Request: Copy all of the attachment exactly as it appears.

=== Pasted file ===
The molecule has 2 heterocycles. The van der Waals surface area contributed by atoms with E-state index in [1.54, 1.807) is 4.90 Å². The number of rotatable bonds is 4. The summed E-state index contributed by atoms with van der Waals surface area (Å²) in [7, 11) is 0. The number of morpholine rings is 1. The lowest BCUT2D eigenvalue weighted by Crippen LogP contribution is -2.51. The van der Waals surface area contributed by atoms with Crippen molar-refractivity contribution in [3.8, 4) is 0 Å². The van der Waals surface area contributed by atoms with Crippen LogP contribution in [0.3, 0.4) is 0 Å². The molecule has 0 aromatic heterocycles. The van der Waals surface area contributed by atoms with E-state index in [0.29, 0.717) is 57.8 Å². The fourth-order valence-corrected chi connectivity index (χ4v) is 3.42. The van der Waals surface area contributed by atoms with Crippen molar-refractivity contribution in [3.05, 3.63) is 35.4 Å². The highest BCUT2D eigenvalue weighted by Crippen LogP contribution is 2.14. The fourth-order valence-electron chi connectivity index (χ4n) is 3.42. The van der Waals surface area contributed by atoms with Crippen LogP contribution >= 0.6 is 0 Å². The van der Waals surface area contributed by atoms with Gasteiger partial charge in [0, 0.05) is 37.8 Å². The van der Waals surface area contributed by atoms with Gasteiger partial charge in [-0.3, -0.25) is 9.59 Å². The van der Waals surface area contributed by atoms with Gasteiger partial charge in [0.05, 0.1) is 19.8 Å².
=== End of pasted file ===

The molecule has 2 heterocycles. The van der Waals surface area contributed by atoms with E-state index in [1.54, 1.807) is 4.90 Å². The number of rotatable bonds is 4. The summed E-state index contributed by atoms with van der Waals surface area (Å²) in [7, 11) is 0. The number of morpholine rings is 1. The lowest BCUT2D eigenvalue weighted by Crippen LogP contribution is -2.51. The van der Waals surface area contributed by atoms with Crippen molar-refractivity contribution in [3.8, 4) is 0 Å². The van der Waals surface area contributed by atoms with Crippen LogP contribution in [0.3, 0.4) is 0 Å². The molecule has 0 aromatic heterocycles. The van der Waals surface area contributed by atoms with E-state index in [0.29, 0.717) is 57.8 Å². The fourth-order valence-corrected chi connectivity index (χ4v) is 3.42. The van der Waals surface area contributed by atoms with Crippen molar-refractivity contribution in [3.05, 3.63) is 35.4 Å². The highest BCUT2D eigenvalue weighted by Crippen LogP contribution is 2.14. The fourth-order valence-electron chi connectivity index (χ4n) is 3.42. The van der Waals surface area contributed by atoms with Crippen LogP contribution >= 0.6 is 0 Å². The van der Waals surface area contributed by atoms with Gasteiger partial charge in [0, 0.05) is 37.8 Å². The van der Waals surface area contributed by atoms with Gasteiger partial charge in [-0.3, -0.25) is 9.59 Å². The van der Waals surface area contributed by atoms with Gasteiger partial charge in [0.05, 0.1) is 19.8 Å².